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I thought opencast was a quarry unless what was extracted was ore but underground was a mine unless what was extracted was freestone or dimension stone.

I may have made this up myself though Confused
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derrickman

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Castle-an-Dinas
Posted: 19/11/2009 11:47:52
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ttxela wrote:

I thought opencast was a quarry unless what was extracted was ore but underground was a mine unless what was extracted was freestone or dimension stone.

I may have made this up myself though Confused


basically, yes

but open-cast coal is a mine not a quarry, although coal isn't an ore, for MASHAM reasons. The rules differ and HMIM has no discretion.

Combe Down is a mine legally, and always has been known as such, although its products were always freestone or dimension blocks. Other stone mines in the Bath area were also so called.




IP: 149.254.49.14 Edited: 19/11/2009 11:50:43 by derrickman
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Castle-an-Dinas
Posted: 19/11/2009 11:59:26
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It had a well formed lode, which had been stoped in the usual manner, to a depth well below the water table, which was pumped by a pump in a shaft. There were several shafts, 2 of which had headgears and winders on. There are open gunnisses at points, but these have clearly defined walls and are more akin to stopes than "quarries". I imagine the men went to work via ladder roads rather than walking down a slope.

If it is a quarry, we'd better label all the other mines, quarries. We then better think of another way of distinguishing these different types of quarries.

Would I be right in thinking that the person behind this pontificating is an academic.....or an idiot?

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carnkie

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Castle-an-Dinas
Posted: 19/11/2009 12:14:01
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If you mean me I may be an idiot but I certainly don't mean to pontificate. I merely entered the granite quarry in the DB and noticed that the the wolframite entry of the same name is also entered as a quarry. Having just read Tony Brooks book on the latter I feel it should be entered as a mine.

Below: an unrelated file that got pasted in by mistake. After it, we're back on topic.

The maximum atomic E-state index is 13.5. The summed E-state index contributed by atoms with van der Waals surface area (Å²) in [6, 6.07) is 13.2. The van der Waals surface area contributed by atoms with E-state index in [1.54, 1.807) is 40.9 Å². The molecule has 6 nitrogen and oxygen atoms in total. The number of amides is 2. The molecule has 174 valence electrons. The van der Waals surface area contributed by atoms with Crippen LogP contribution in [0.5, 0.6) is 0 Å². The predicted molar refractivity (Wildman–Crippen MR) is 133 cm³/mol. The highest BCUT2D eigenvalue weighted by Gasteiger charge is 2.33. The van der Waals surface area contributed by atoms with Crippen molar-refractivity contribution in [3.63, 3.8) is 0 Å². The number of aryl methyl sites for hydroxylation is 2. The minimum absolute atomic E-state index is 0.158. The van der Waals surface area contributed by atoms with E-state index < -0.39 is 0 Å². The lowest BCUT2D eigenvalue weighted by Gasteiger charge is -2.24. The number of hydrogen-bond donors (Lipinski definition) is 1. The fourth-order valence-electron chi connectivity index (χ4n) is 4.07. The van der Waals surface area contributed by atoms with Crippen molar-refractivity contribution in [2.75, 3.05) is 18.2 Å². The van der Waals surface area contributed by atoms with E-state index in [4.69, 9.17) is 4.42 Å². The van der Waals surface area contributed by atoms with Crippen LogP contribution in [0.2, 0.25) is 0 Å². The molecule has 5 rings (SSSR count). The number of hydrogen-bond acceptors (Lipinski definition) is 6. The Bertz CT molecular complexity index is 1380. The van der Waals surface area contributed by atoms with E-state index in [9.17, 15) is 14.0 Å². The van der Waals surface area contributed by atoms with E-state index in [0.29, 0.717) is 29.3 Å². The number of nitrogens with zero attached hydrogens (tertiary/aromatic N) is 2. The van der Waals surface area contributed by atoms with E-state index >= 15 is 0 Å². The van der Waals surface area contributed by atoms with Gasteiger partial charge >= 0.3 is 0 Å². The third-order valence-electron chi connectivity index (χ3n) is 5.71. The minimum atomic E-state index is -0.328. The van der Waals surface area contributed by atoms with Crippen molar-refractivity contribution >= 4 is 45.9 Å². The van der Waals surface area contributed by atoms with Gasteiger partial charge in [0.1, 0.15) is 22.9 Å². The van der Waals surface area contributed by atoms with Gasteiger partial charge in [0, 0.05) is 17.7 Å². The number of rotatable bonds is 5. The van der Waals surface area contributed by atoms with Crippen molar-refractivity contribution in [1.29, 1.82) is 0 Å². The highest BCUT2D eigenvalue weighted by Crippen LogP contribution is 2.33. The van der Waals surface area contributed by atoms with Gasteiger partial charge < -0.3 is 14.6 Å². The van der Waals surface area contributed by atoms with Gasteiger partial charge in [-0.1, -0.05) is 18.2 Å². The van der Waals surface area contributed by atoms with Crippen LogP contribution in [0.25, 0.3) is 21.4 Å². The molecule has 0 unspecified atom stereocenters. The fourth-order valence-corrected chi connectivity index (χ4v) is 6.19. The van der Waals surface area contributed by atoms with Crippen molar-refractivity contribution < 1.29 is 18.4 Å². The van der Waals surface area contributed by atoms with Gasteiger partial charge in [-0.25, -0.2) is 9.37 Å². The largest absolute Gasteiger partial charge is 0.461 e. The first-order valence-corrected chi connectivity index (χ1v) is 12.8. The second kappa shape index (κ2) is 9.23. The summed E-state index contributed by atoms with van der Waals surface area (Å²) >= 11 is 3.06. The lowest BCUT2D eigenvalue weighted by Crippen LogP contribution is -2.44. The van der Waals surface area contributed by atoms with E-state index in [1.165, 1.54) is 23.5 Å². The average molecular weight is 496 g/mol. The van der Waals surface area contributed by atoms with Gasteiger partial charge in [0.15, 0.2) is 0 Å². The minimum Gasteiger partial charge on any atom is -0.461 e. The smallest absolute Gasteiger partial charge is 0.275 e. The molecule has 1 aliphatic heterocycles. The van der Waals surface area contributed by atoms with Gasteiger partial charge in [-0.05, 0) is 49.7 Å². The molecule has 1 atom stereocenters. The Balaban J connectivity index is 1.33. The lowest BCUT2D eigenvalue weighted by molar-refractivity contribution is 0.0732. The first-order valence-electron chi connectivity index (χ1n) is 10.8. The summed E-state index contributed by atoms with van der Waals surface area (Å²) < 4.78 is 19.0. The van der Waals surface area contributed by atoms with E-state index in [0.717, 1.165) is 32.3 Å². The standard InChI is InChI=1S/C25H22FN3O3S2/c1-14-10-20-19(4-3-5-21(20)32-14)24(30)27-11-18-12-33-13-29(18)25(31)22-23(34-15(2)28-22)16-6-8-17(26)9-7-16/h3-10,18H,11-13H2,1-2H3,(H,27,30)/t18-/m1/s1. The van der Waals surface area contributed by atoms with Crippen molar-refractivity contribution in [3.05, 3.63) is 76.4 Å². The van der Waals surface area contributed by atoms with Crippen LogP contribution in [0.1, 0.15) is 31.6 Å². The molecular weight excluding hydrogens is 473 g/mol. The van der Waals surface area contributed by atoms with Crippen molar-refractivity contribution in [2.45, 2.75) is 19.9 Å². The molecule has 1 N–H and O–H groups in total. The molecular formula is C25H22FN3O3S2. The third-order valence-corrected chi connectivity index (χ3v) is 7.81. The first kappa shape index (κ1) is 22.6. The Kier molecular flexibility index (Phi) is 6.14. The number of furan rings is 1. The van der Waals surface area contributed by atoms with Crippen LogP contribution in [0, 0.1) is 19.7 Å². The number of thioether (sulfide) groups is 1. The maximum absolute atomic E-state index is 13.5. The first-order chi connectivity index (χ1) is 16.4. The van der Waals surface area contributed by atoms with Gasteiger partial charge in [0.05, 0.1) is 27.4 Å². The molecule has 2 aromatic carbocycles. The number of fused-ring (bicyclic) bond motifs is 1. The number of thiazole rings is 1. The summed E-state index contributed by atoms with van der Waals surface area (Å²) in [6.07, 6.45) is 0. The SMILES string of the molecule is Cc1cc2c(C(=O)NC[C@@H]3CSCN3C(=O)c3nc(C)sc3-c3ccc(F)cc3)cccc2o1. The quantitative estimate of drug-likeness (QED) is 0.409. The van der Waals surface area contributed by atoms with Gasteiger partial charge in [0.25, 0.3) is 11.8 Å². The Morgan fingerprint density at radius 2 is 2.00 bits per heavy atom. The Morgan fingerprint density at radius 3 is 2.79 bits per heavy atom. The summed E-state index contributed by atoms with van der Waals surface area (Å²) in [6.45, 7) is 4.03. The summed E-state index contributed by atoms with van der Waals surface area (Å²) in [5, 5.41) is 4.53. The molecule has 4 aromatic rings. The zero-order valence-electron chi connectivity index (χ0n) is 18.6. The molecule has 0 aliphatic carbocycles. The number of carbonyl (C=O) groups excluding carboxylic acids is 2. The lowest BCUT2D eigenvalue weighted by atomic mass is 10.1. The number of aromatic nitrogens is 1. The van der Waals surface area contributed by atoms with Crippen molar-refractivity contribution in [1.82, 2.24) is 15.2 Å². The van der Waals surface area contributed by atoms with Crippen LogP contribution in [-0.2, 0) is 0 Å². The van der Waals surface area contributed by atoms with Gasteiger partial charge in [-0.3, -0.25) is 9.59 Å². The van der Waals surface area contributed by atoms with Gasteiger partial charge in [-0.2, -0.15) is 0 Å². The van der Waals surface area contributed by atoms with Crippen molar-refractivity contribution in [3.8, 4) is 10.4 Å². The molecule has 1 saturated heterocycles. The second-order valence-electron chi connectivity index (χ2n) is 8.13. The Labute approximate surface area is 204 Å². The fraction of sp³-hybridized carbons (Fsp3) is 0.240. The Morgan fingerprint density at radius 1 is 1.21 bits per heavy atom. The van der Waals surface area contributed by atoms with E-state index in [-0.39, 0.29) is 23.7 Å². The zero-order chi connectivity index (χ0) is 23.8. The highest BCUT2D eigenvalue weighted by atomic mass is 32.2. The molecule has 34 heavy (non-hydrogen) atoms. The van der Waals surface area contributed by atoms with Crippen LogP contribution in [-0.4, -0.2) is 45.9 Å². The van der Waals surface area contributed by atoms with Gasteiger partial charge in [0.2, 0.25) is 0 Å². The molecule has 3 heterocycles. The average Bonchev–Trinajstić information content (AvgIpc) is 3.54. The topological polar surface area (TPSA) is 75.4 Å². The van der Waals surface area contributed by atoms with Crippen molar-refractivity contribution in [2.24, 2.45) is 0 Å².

I will bow out and leave it to the south west admins.

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ttxela

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Castle-an-Dinas
Posted: 19/11/2009 12:26:53
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unregistered user wrote:



Would I be right in thinking that the person behind this pontificating is an academic.....or an idiot?



Bit harsh perhaps, it's an interesting enough discussion (although the whole mine/quarry thing does seem to come up fairly regularly).

Besides idiots and even academics should be tolerated to a certain extent. Smile
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Castle-an-Dinas
Posted: 19/11/2009 12:29:39
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there are two separate entities - the granite quarry and the wolframite mine.

They are different operations in different places, and that's all there is to it.
IP: 149.254.58.14 Edited: 19/11/2009 12:30:31 by derrickman
grahami

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Castle-an-Dinas
Posted: 19/11/2009 12:35:12
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As someone else has said, it depends on time and circumstances. The Blaenau slate mines are referred to both as mines and quarries. It depends on your point of view and there is no right answer. One approach taken by the legal eagles and HMG was that as they were approached by underground levels, they were mines, on the other hand they were very definitely open quarries.... I don't think it's really worth argueing about, and certainly as far as slate is concerned although referring to the "Penrhyn Slate Mine" when it is Penrhyn Quarry that is meant is a little confusing at first, one gets used to it.

Smile

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ttxela